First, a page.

Betty Cooper, aged 96, has just published the sparkling ‘A Run Ashore’, chronicling a life well-travelled. Her adventures take her from the age of 9 in the ’Villa Azur’ in the French Riviera, to working and living in India, Singapore, Cairo, in the war and then Greece and South Africa in the late 1940s and 1950s.
Writing the book
Betty says; “I did not want to write an autobiography, but a travel book. I wanted something to do, in retirement; I’ve always worked. I’m very fond of travel; always love to get up and go, so I thought this is what I’ll write about. It has taken me exactly one year to write.”
‘A Run Ashore’
She explains the title of her book: “When I was bad tempered at Haslar in Gosport, at home with a very small child my husband said: ‘What you need is a run ashore, we’ll work on it.’ It is a naval term for stressed sailors far from home who are given some shore leave to revitalise them.”
Betty studied social science at Bedford College, University of London and was evacuated to finish her studies at Cambridge, which she describes as “intoxicating!” She continued to train at the Institute of Personnel Management and worked in Tyneside, Hull, London and Birmingham.
In 1945 she joined Red Cross to become a ‘Service Hospitals Welfare Officer’ and prepared to serve in India. She was warned by Dame Beryl Oliver:
‘remember that on your travels you will meet men and face many temptations. One glass of sherry may be most enjoyable, but too many and a Gel may forget herself.’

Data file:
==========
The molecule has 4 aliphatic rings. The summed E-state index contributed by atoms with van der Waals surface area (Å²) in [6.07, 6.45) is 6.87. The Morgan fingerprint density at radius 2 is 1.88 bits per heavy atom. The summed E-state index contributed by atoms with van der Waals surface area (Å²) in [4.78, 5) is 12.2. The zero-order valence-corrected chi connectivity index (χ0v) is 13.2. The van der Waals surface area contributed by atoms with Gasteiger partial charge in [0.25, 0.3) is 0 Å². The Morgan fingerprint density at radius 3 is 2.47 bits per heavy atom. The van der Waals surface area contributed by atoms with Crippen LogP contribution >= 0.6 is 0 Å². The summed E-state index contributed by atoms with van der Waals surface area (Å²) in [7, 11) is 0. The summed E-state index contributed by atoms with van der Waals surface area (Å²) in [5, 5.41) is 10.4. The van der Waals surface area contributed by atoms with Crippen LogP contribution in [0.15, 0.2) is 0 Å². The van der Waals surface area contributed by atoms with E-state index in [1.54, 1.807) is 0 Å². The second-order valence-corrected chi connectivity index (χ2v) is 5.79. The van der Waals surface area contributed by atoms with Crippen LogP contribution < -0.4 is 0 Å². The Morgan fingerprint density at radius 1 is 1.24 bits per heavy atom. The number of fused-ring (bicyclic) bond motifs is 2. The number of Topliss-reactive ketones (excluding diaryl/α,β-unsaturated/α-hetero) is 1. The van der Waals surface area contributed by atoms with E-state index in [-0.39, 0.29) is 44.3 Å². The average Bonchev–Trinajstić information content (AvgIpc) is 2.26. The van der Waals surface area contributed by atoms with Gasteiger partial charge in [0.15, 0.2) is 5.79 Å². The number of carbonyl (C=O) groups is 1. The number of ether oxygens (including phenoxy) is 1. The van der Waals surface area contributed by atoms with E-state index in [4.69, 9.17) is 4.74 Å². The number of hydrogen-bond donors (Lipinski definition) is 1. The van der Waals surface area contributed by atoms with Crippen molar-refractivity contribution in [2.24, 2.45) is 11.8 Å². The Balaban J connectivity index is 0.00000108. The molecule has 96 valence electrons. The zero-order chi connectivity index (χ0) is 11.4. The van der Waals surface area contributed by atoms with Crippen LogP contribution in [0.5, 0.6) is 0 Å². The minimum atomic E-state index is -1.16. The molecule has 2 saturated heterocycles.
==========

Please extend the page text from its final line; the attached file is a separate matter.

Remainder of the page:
“I was sent to Bombay and then in to deeper India and Bangalore, where I was Quarter-Master of a convalescent hospital. I went to a tea plantation and to a hill station in Ootacamund where there was a Hunt Ball at the Ooti Club. We ate well and there were dances but many simple folk looked at me with fear in their eyes… I was an Intruder.”
Next, she was sent to Singapore to locate Japanese-held prisoners of war to send home for rehabilitation. Living in Raffles Hotel was ‘marvellous, especially from the boyfriend point of view. The hotel was dowdy, but it was so exciting – we had the time of our lives as there were so few girls there. However, I did become engaged to a married man…’
Her next posting was Cairo. ‘I’ve always liked the Middle East. Cairo was a fascinating and often evil city.” She travelled widely in Syria and Lebanon.
In 1948 she returned to England to work at the British Council, meeting Anthony Blunt and Roberto Rossellini among others. She also met and married her husband, John. “We were a very happy couple,” she says. Betty travelled with him to Greece when he was posted to the British Naval Mission in Athens, and then to Simons Town, South Africa.
Betty says of her daughters Judith and Sarie: “My two daughters have both been looking after me so well. They are both exceptionally nice people and I’m very proud of them. They are very well-travelled and have lived abroad a lot.”
“Bridgemead is a marvellous place, absolutely splendid. I can only speak highly of it. It’s terrific and I’m all in favour of it – it’s quite wonderful.”
It was a great pleasure to meet Betty and hear and read about glittering travels. She was very pleased to have her book published and is delighted with the cover designed by her god-daughter.
Her book is on sale in Oldfield Park Bookshop and at the Holburne Museum.